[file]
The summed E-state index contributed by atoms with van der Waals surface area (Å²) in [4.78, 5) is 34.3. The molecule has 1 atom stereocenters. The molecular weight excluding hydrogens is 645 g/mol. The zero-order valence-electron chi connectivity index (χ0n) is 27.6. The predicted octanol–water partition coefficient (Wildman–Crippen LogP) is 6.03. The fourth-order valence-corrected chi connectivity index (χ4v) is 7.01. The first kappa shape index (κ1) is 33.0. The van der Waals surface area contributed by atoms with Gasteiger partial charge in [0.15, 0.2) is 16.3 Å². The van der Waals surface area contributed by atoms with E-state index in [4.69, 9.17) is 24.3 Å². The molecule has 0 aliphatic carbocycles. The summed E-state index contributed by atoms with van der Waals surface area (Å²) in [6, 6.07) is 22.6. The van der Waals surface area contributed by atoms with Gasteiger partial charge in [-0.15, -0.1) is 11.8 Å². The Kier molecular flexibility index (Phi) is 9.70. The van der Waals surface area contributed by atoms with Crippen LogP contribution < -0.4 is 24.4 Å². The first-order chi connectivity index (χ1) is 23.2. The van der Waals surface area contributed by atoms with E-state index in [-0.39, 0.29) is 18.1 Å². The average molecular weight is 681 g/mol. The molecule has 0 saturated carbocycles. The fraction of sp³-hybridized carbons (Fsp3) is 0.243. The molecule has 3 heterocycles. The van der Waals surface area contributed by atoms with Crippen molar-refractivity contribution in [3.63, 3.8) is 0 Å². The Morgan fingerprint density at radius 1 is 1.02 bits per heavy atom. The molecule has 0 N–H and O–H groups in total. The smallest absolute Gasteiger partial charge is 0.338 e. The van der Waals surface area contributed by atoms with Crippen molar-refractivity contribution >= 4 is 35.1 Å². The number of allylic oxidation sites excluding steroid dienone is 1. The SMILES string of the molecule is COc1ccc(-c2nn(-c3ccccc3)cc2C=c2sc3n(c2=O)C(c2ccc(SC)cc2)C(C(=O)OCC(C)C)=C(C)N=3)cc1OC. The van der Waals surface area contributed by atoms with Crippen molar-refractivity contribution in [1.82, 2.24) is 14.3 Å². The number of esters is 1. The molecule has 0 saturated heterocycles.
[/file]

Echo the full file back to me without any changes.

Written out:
The summed E-state index contributed by atoms with van der Waals surface area (Å²) in [4.78, 5) is 34.3. The molecule has 1 atom stereocenters. The molecular weight excluding hydrogens is 645 g/mol. The zero-order valence-electron chi connectivity index (χ0n) is 27.6. The predicted octanol–water partition coefficient (Wildman–Crippen LogP) is 6.03. The fourth-order valence-corrected chi connectivity index (χ4v) is 7.01. The first kappa shape index (κ1) is 33.0. The van der Waals surface area contributed by atoms with Gasteiger partial charge in [0.15, 0.2) is 16.3 Å². The van der Waals surface area contributed by atoms with E-state index in [4.69, 9.17) is 24.3 Å². The molecule has 0 aliphatic carbocycles. The summed E-state index contributed by atoms with van der Waals surface area (Å²) in [6, 6.07) is 22.6. The van der Waals surface area contributed by atoms with Gasteiger partial charge in [-0.15, -0.1) is 11.8 Å². The Kier molecular flexibility index (Phi) is 9.70. The van der Waals surface area contributed by atoms with Crippen LogP contribution < -0.4 is 24.4 Å². The first-order chi connectivity index (χ1) is 23.2. The van der Waals surface area contributed by atoms with E-state index in [-0.39, 0.29) is 18.1 Å². The average molecular weight is 681 g/mol. The molecule has 0 saturated carbocycles. The fraction of sp³-hybridized carbons (Fsp3) is 0.243. The molecule has 3 heterocycles. The van der Waals surface area contributed by atoms with Crippen molar-refractivity contribution in [3.63, 3.8) is 0 Å². The Morgan fingerprint density at radius 1 is 1.02 bits per heavy atom. The molecule has 0 N–H and O–H groups in total. The smallest absolute Gasteiger partial charge is 0.338 e. The van der Waals surface area contributed by atoms with Crippen molar-refractivity contribution >= 4 is 35.1 Å². The number of allylic oxidation sites excluding steroid dienone is 1. The SMILES string of the molecule is COc1ccc(-c2nn(-c3ccccc3)cc2C=c2sc3n(c2=O)C(c2ccc(SC)cc2)C(C(=O)OCC(C)C)=C(C)N=3)cc1OC. The van der Waals surface area contributed by atoms with Crippen molar-refractivity contribution in [1.82, 2.24) is 14.3 Å². The number of esters is 1. The molecule has 0 saturated heterocycles.